Look at my Lemon tree - Do I keep loving it or leave it?

niksta007August 6, 2014

I recently purchased a house that happened to have a lemon tree growing in the back corner of the yard. When I decided to finally get stuck into the garden, I hacked away at a few of the lower branches (as per advice received from friends). You can see there is almost a "double stump". Since doing so, I have been doing a bit of research into caring for your lemon tree and how to remove "suckers" but I am having trouble identifying them on my tree (if they are even there at all). See the pic below. Are these green shoots growing from the trunks the suckers in question? Do I hack these off also? Do I hack the whole thing down to the stump?? Or is my tree at the point of no return? I have only seen one lemon on the tree since I moved in in April this year, so I am not sure if its the time of year or if its the health of the tree. Would really appreciate any advice for a newbie in the garden!

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niksta007

Here is an additional photo to accompany my original post.
Thanks again for your help!

    Bookmark   August 6, 2014 at 2:58AM
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serge94501

Food, water, pest management.

    Bookmark   August 6, 2014 at 8:57AM
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meyermike_1micha(5)

Nikki...I can already tell it's responding to your love and care..Great job..

I would continue to love it..I can only imagine a few more months of your care and how it will respond..

MIke

    Bookmark   August 6, 2014 at 11:53AM
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Nicky2122

Hi there!
You can tell what are suckers and what are branches by finding the "graft line" and that is toward the bottom of the tree, mine are somewhere around 6" from the ground. You can see an angled line or a bulge of some sort. Try googling "graft line" and you will probably see some good pictures. If not let me know and I will go take a picture of one on my tree. Anything below that line is a "sucker" and will pull nutrients from your tree. Looking at the picture I can't really tell but I would be worried one of those branches might be a sucker. If you rule that out then keep with it and after a few months you should see your hard work pay off!

    Bookmark   August 6, 2014 at 5:20PM
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niksta007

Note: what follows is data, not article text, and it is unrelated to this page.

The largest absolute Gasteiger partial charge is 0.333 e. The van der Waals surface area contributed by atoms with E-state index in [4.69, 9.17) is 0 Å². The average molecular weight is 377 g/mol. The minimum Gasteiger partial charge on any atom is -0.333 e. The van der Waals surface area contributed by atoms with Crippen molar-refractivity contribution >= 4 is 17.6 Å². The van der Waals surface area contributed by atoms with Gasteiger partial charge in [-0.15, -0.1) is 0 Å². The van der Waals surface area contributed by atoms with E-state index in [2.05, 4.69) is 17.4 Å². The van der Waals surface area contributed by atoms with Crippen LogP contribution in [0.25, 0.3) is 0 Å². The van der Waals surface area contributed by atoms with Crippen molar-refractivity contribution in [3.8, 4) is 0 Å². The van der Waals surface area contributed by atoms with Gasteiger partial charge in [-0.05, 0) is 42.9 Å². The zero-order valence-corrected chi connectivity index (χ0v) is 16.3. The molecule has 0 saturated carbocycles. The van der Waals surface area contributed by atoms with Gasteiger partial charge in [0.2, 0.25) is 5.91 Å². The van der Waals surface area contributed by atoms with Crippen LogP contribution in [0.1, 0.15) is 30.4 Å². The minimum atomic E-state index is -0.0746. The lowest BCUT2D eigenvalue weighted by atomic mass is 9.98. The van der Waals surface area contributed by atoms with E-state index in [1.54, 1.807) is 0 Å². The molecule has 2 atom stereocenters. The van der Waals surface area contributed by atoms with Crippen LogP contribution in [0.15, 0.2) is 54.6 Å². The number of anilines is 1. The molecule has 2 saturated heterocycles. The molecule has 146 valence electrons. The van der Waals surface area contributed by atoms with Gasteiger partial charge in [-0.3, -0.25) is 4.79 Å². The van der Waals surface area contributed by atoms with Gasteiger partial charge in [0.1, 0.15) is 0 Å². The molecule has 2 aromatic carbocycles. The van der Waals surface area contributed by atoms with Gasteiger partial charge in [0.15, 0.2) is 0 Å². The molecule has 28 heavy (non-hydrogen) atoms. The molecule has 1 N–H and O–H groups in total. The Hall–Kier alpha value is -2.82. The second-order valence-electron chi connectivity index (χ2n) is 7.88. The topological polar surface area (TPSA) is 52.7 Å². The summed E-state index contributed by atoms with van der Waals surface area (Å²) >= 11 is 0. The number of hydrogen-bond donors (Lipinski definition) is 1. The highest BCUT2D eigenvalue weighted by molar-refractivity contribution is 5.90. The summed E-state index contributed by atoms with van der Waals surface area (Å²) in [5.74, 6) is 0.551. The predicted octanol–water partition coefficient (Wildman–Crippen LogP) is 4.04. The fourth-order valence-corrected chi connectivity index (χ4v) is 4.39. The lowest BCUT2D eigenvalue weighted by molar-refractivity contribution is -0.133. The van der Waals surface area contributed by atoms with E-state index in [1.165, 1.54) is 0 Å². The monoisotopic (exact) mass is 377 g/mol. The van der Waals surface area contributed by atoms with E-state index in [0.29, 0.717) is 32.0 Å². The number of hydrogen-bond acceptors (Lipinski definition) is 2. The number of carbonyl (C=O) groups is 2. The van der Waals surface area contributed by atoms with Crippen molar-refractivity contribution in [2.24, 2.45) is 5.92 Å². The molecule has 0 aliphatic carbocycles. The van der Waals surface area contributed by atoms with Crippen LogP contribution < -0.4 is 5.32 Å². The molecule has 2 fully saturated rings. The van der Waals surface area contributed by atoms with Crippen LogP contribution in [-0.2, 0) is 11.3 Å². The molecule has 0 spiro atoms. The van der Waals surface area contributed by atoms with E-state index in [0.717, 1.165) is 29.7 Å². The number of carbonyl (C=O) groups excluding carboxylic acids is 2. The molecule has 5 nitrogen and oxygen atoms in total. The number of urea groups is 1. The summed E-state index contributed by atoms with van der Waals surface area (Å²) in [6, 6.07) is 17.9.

Thanks everyone. @Nicky2122, It maybe possible that this tree was not grafted as I cannot find a graft line or bulge anywhere... If not, does that mean I can just let it go hell for leather and not bother pruning it at all? I will keep up the food, water and pest control anyway in the meantime :)

    Bookmark   August 6, 2014 at 9:33PM
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Nicky2122

Now I am out of my depth! If it were in my yard I would just wait to see what happens. Or if you really want lemons I might get a new tree. Sorry I don't know more about this!

I did a google search and it does look like citrus can sometimes not have a graft. I have no idea how to deal with that. If your tree wasn't grafted then I would think what you have is just multiple branches so they should produce fruit. But if you tree was grafted I wonder if you still have the original trunk or if those are suckers and that is why you don't have fruit. I am sorry I am not being much help!

    Bookmark   August 9, 2014 at 12:22PM
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carolb_w_fl(zone 9/10)

Hi from FL - looks like it may've been over"pruned" & has responded by putting out a multitude of new branches to compensate.I wouldn't cut off anything right now if you want it to survive. Give it time & TLC as already suggested & when it's grown more, you can start thinning out any crossed branches. it may take a year or more to start producing anything because of the shock.

Sad to say, you seem to have left the parts that will eventually grow more towards the fence, rather than away from it�

OTOH, all the trunks may be from below a graft(that is, it's possible somebody might've cut the tree down long ago & it sprouted back as multiple shoots), or it may've grown from seed & may not be a good producer - only time will tellâ¦.

Here is a link that might be useful: from Florida, but still may be helpful

    Bookmark   August 9, 2014 at 12:46PM
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sharonp1953

Hi Nicky, where in Qld are you? I am on the Sunshine Coast. I have dealt with citrus trees for years here in the SE Qld climate. To me it looks as if yours could have been grown from seed. But it is hard to say. How long have you been living there and how much pruning did you do, and when?

Here citrus trees (lemons in particular) are knocked back by heavy pruning, but respond well the second year. Have you seen any blossom?

Please PM me if you would like to have a chat about it.

    Bookmark   August 27, 2014 at 9:39PM
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